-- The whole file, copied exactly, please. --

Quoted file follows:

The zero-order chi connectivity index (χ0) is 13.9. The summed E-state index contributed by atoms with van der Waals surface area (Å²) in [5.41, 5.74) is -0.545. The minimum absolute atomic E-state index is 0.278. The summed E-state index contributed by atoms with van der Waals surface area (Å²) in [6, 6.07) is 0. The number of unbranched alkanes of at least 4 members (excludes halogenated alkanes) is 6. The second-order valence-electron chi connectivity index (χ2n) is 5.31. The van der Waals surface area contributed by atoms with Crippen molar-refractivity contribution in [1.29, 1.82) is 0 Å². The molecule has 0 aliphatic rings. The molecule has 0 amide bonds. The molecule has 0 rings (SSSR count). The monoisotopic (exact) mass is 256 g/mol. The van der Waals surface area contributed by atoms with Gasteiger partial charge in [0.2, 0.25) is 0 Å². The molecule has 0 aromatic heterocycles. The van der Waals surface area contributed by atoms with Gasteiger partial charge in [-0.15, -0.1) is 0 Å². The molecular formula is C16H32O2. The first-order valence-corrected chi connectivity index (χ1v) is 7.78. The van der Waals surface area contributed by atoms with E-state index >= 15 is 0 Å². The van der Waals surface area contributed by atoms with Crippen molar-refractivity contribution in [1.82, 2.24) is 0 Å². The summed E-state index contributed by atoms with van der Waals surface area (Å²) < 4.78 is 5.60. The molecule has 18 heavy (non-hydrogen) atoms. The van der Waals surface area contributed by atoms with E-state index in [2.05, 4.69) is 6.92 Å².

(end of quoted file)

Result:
The zero-order chi connectivity index (χ0) is 13.9. The summed E-state index contributed by atoms with van der Waals surface area (Å²) in [5.41, 5.74) is -0.545. The minimum absolute atomic E-state index is 0.278. The summed E-state index contributed by atoms with van der Waals surface area (Å²) in [6, 6.07) is 0. The number of unbranched alkanes of at least 4 members (excludes halogenated alkanes) is 6. The second-order valence-electron chi connectivity index (χ2n) is 5.31. The van der Waals surface area contributed by atoms with Crippen molar-refractivity contribution in [1.29, 1.82) is 0 Å². The molecule has 0 aliphatic rings. The molecule has 0 amide bonds. The molecule has 0 rings (SSSR count). The monoisotopic (exact) mass is 256 g/mol. The van der Waals surface area contributed by atoms with Gasteiger partial charge in [0.2, 0.25) is 0 Å². The molecule has 0 aromatic heterocycles. The van der Waals surface area contributed by atoms with Gasteiger partial charge in [-0.15, -0.1) is 0 Å². The molecular formula is C16H32O2. The first-order valence-corrected chi connectivity index (χ1v) is 7.78. The van der Waals surface area contributed by atoms with E-state index >= 15 is 0 Å². The van der Waals surface area contributed by atoms with Crippen molar-refractivity contribution in [1.82, 2.24) is 0 Å². The summed E-state index contributed by atoms with van der Waals surface area (Å²) < 4.78 is 5.60. The molecule has 18 heavy (non-hydrogen) atoms. The van der Waals surface area contributed by atoms with E-state index in [2.05, 4.69) is 6.92 Å².